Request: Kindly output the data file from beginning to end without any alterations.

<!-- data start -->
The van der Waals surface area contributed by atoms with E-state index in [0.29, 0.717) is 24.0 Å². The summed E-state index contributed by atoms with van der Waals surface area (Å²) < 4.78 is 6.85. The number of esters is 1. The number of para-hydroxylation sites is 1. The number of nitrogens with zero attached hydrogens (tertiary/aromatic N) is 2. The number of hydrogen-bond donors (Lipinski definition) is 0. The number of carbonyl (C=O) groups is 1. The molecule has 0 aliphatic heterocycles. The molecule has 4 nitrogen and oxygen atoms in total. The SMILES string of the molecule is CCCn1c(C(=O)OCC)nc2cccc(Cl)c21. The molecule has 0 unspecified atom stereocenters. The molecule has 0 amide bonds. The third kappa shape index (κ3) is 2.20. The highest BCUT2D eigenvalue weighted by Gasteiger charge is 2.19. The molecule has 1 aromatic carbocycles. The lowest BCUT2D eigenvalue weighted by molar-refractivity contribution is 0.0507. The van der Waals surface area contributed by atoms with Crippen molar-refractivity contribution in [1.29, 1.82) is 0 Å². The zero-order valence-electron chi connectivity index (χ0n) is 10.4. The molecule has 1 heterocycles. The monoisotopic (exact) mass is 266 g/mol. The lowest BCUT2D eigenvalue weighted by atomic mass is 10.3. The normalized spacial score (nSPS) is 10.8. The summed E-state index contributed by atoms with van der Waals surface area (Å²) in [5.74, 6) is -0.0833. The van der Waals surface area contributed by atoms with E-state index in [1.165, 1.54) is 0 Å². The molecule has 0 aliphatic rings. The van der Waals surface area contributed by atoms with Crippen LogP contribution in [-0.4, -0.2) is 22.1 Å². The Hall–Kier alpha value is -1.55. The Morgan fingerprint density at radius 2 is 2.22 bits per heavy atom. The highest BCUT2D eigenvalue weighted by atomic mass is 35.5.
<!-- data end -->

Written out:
The van der Waals surface area contributed by atoms with E-state index in [0.29, 0.717) is 24.0 Å². The summed E-state index contributed by atoms with van der Waals surface area (Å²) < 4.78 is 6.85. The number of esters is 1. The number of para-hydroxylation sites is 1. The number of nitrogens with zero attached hydrogens (tertiary/aromatic N) is 2. The number of hydrogen-bond donors (Lipinski definition) is 0. The number of carbonyl (C=O) groups is 1. The molecule has 0 aliphatic heterocycles. The molecule has 4 nitrogen and oxygen atoms in total. The SMILES string of the molecule is CCCn1c(C(=O)OCC)nc2cccc(Cl)c21. The molecule has 0 unspecified atom stereocenters. The molecule has 0 amide bonds. The third kappa shape index (κ3) is 2.20. The highest BCUT2D eigenvalue weighted by Gasteiger charge is 2.19. The molecule has 1 aromatic carbocycles. The lowest BCUT2D eigenvalue weighted by molar-refractivity contribution is 0.0507. The van der Waals surface area contributed by atoms with Crippen molar-refractivity contribution in [1.29, 1.82) is 0 Å². The zero-order valence-electron chi connectivity index (χ0n) is 10.4. The molecule has 1 heterocycles. The monoisotopic (exact) mass is 266 g/mol. The lowest BCUT2D eigenvalue weighted by atomic mass is 10.3. The normalized spacial score (nSPS) is 10.8. The summed E-state index contributed by atoms with van der Waals surface area (Å²) in [5.74, 6) is -0.0833. The van der Waals surface area contributed by atoms with E-state index in [1.165, 1.54) is 0 Å². The molecule has 0 aliphatic rings. The van der Waals surface area contributed by atoms with Crippen LogP contribution in [-0.4, -0.2) is 22.1 Å². The Hall–Kier alpha value is -1.55. The Morgan fingerprint density at radius 2 is 2.22 bits per heavy atom. The highest BCUT2D eigenvalue weighted by atomic mass is 35.5.